Dogwoods Bred Tough

Dogwoods found in forests are eye-catching, but should probably not be placed in the backyard.

  • A
  • A
  • A

E-mail This Page to Your Friends


All fields are required.

Separate multiple e-mail addresses with a comma; Maximum 20 email addresses.


Sending E-mail

Sending E-mail

Or Do Not E-mail


A link to %this page% was e-mailed

By Christine Arpe Gang, Scripps Howard News Service

Native dogwoods that grow wild along the edges of the forests are among the best-loved flowering trees, but problems arise when we try to integrate them into our own landscapes.

The native dogwood needs good drainage and afternoon shade to survive, said Jesse Howley, a garden designer at Trees by Touliatos, a Memphis, Tenn. firm. Even in ideal conditions, they are susceptible to several diseases and insects.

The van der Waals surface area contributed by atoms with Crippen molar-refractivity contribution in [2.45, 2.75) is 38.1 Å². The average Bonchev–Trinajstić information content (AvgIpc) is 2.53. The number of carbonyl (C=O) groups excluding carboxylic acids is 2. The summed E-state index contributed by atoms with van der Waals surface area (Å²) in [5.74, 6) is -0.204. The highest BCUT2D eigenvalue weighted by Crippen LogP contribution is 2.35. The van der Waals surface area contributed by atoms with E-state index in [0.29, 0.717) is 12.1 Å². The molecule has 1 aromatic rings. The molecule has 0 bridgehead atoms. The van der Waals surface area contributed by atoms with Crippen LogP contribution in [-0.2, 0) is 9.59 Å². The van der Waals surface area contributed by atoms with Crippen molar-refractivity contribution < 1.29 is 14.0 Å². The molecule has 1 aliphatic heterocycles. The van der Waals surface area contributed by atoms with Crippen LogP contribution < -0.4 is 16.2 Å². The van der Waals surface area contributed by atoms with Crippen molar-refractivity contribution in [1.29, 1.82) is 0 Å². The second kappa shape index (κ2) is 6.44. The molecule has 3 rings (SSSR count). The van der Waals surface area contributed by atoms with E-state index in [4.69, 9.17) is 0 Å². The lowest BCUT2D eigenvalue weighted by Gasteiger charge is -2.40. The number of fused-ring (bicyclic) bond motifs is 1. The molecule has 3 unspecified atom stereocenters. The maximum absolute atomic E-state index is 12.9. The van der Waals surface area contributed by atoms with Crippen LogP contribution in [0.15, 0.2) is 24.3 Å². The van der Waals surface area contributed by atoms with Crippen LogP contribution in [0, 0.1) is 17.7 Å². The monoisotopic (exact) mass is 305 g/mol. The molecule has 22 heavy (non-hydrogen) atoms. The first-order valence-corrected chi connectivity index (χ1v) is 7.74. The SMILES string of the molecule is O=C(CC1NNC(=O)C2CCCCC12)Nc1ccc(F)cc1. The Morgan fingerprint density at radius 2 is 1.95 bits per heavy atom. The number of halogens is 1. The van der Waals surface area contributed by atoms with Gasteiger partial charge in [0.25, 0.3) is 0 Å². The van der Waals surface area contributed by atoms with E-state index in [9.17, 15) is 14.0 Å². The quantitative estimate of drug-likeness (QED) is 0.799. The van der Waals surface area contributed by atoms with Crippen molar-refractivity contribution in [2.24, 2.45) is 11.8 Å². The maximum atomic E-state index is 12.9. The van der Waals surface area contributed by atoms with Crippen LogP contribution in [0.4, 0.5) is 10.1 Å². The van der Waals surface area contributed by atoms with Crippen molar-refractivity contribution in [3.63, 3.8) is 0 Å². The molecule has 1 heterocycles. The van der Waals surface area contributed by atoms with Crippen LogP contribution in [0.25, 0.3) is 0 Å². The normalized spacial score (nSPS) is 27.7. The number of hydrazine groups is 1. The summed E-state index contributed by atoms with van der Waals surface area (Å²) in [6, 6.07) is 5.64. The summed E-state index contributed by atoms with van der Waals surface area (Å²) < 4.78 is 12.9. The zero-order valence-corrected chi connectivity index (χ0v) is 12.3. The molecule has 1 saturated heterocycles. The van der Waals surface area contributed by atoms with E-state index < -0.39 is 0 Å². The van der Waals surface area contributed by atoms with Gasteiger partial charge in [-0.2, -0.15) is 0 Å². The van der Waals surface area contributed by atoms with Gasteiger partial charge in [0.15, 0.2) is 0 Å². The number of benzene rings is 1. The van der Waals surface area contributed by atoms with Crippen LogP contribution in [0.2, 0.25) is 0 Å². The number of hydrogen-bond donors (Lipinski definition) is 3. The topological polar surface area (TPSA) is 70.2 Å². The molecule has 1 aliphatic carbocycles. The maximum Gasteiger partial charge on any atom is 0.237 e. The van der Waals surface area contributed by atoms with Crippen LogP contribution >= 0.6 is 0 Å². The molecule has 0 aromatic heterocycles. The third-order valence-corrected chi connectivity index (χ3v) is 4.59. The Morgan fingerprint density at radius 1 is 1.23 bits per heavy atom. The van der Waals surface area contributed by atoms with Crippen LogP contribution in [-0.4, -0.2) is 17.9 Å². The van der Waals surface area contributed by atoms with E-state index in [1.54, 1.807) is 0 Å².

Howley thinks the best solution to the dogwood dilemma is substituting hybrids that cross disease-resistant Chinese kousa dogwoods with the native flowering dogwoods.

"The blooms and foliage are similar to flowering dogwood, but the trees have all the disease resistance and improved environmental tolerance of the kousas," Howley said.

So if you are in the market for a dogwood, look for hybrids with the following names: Stellar Pink, Constellation and Celestial.

(Contact Christine Arpe Gang of The Commercial Appeal in Memphis, Tenn., at

We Recommend...

Porcelain Clay Dogwood

Porcelain Clay Dogwood

Linda Welsh-Peterson demonstrates how to make this beautiful dogwood keepsake box.


HGTV Inspiration Newsletter

Create your unique, personal style with advice and inspiration from HGTV.